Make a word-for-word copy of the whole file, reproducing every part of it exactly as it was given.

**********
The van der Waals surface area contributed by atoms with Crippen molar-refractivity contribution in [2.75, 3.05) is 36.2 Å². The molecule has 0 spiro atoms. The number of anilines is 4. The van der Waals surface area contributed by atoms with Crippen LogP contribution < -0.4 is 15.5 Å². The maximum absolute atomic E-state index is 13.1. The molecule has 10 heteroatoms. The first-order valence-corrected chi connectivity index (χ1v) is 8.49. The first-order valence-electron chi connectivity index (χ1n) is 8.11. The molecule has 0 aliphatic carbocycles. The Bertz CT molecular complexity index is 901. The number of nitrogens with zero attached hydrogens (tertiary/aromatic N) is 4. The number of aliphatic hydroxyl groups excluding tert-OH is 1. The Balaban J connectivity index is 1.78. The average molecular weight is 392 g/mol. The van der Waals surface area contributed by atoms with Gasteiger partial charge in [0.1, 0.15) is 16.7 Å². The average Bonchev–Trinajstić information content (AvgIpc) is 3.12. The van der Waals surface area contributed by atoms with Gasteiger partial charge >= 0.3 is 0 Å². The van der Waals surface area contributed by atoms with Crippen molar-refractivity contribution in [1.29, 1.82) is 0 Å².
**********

The van der Waals surface area contributed by atoms with Crippen molar-refractivity contribution in [2.75, 3.05) is 36.2 Å². The molecule has 0 spiro atoms. The number of anilines is 4. The van der Waals surface area contributed by atoms with Crippen LogP contribution < -0.4 is 15.5 Å². The maximum absolute atomic E-state index is 13.1. The molecule has 10 heteroatoms. The first-order valence-corrected chi connectivity index (χ1v) is 8.49. The first-order valence-electron chi connectivity index (χ1n) is 8.11. The molecule has 0 aliphatic carbocycles. The Bertz CT molecular complexity index is 901. The number of nitrogens with zero attached hydrogens (tertiary/aromatic N) is 4. The number of aliphatic hydroxyl groups excluding tert-OH is 1. The Balaban J connectivity index is 1.78. The average molecular weight is 392 g/mol. The van der Waals surface area contributed by atoms with Gasteiger partial charge in [0.1, 0.15) is 16.7 Å². The average Bonchev–Trinajstić information content (AvgIpc) is 3.12. The van der Waals surface area contributed by atoms with Gasteiger partial charge >= 0.3 is 0 Å². The van der Waals surface area contributed by atoms with Crippen molar-refractivity contribution in [1.29, 1.82) is 0 Å².